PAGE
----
Are standalone VR headsets less powerful?
Typically, standalone VR headsets are less powerful than their PC counterparts. The Oculus Quest, HTC VIVE Focus, and Lenovo Mirage Solo need to compress all their parts into an enclosed space. By comparison, the PC has much more space to play with.
The Oculus Go impressed commentators with its sleek design and lack of heat that radiated from the headset. However, the Oculus Go had effectively a mobile phone inside the headset. This meant the headset cannot run ultra-realistic
In my opinion, graphical fidelity matters less. Nintendo focuses on gameplay and visual aesthetics to provide clean and pretty experiences. The Switch is not the most powerful console in its generation, yet the software still looks great via design choices. Breath of the Wild and Super Mario Odyssey still looks great when compared to the grizzly shooters of Call of Duty. Likewise, great VR games can be made with less power.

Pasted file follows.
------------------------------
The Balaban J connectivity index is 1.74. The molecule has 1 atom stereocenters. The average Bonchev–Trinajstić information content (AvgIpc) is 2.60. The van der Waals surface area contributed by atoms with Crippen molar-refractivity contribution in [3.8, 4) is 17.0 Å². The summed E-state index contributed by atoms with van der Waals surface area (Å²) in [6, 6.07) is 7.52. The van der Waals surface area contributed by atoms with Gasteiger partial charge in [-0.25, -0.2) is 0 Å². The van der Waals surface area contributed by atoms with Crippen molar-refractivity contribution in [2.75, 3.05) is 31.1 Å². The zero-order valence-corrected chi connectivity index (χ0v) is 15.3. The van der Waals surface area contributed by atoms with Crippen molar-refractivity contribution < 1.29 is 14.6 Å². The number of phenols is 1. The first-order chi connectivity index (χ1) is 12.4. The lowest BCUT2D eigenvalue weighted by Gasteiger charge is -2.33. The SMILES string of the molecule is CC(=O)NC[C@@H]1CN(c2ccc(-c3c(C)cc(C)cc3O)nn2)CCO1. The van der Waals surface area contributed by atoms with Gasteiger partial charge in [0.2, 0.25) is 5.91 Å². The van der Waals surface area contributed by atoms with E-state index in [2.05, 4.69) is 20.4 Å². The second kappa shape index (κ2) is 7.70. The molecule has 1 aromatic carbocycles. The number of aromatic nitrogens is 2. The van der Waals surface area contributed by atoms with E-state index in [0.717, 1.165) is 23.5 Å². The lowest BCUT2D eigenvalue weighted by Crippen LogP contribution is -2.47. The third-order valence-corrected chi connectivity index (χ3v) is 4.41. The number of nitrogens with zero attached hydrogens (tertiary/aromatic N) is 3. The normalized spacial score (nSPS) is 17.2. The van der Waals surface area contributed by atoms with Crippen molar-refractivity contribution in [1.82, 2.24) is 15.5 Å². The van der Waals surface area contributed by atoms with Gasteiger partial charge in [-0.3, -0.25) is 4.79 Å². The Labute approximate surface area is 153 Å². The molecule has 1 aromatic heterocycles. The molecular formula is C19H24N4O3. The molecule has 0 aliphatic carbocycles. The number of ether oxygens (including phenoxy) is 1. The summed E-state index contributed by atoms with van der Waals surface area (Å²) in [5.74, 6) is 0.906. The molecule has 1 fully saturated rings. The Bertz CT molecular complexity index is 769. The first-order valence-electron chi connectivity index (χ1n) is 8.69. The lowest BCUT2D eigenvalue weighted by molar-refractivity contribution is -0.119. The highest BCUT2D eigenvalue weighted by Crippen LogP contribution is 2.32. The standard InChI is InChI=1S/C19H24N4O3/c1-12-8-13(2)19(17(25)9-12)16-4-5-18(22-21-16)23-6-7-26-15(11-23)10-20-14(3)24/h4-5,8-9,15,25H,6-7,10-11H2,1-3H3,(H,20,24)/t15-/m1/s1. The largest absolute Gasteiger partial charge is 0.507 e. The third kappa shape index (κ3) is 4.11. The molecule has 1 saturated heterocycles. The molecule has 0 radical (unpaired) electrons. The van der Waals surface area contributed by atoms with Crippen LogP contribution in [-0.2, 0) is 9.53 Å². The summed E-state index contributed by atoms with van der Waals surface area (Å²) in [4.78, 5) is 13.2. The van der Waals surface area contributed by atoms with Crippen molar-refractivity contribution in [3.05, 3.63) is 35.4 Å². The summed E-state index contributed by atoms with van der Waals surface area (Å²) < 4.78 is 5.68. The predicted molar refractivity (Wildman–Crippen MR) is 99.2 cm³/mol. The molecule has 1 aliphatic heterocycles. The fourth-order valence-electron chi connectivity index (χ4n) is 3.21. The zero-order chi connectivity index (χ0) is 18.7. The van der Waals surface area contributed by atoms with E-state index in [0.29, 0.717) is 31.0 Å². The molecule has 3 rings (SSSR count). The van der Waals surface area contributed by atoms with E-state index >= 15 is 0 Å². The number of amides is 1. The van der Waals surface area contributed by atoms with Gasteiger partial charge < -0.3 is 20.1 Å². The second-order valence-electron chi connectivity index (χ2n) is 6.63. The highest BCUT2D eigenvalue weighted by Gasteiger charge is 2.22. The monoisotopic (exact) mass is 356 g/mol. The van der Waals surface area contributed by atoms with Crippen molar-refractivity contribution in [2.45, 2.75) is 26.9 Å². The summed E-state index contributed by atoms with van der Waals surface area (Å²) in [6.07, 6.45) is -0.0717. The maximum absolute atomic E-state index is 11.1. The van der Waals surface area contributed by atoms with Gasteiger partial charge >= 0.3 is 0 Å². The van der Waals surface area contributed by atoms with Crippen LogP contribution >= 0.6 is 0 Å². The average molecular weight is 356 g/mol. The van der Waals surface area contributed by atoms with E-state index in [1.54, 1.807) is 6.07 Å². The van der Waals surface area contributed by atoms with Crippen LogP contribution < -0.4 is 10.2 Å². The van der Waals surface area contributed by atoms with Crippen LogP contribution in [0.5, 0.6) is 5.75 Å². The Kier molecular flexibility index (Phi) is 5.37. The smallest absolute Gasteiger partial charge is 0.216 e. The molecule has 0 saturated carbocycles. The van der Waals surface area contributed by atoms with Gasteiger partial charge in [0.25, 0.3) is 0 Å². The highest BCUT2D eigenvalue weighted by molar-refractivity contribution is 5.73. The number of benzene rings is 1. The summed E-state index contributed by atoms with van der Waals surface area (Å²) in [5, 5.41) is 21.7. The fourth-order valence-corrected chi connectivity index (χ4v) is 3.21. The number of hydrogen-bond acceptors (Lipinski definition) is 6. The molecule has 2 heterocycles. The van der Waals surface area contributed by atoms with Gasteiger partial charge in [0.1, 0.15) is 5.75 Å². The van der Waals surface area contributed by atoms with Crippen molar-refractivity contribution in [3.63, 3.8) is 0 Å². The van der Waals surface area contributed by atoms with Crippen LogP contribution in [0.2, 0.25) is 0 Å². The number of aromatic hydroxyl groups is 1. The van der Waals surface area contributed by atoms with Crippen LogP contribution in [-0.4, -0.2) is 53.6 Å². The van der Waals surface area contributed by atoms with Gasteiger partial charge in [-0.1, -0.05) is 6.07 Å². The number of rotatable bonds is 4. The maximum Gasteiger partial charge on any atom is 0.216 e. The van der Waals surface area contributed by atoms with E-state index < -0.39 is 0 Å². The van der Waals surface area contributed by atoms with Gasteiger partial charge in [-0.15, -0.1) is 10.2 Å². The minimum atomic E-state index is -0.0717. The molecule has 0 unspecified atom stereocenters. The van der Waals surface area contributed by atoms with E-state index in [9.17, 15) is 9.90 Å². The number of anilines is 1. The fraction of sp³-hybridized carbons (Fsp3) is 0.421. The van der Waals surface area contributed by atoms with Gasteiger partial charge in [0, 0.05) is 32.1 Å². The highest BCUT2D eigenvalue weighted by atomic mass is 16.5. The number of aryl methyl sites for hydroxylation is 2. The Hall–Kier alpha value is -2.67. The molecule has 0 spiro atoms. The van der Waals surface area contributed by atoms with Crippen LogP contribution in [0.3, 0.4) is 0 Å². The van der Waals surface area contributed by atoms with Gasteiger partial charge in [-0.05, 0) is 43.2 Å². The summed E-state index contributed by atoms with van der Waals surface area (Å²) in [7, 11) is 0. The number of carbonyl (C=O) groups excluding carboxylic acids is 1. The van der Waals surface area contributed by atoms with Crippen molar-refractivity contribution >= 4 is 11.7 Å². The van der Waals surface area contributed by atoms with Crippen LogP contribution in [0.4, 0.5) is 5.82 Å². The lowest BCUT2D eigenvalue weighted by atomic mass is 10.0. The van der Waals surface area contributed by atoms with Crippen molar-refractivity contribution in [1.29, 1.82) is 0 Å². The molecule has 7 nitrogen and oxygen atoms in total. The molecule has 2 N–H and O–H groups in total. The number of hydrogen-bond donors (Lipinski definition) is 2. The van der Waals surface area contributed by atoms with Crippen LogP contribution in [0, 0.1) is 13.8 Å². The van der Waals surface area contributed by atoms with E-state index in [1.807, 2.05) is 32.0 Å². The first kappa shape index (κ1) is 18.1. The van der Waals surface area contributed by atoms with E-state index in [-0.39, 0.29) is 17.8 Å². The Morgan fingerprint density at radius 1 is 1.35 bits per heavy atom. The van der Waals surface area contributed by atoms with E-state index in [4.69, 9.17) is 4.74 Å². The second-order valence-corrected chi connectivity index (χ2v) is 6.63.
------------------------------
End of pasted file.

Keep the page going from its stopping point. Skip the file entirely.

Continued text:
What is the best standalone VR headset?
The Oculus Quest will likely succeed in 2019. But how? This Christmas, Facebook gave a hint on their marketing plan for the upcoming Oculus Quest.
During the Ellen DeGeneres Show, Ellen gave approximately 800 headsets to her audience members, two per member. This was after watching a live basketball game via NextVR, plugging how the experience was immersive and entertaining. The audience cheered, and the VR community raised an eyebrow.
The VR community is trapped in a bubble, reinforced with several layers of concrete. High barriers of entry, lack of understanding, and lack of killer apps traditionally held the industry back (though less so on all three factors today). Targeting the Ellen DeGeneres Show show is a bid for mainstream appeal, and it is a sensible approach.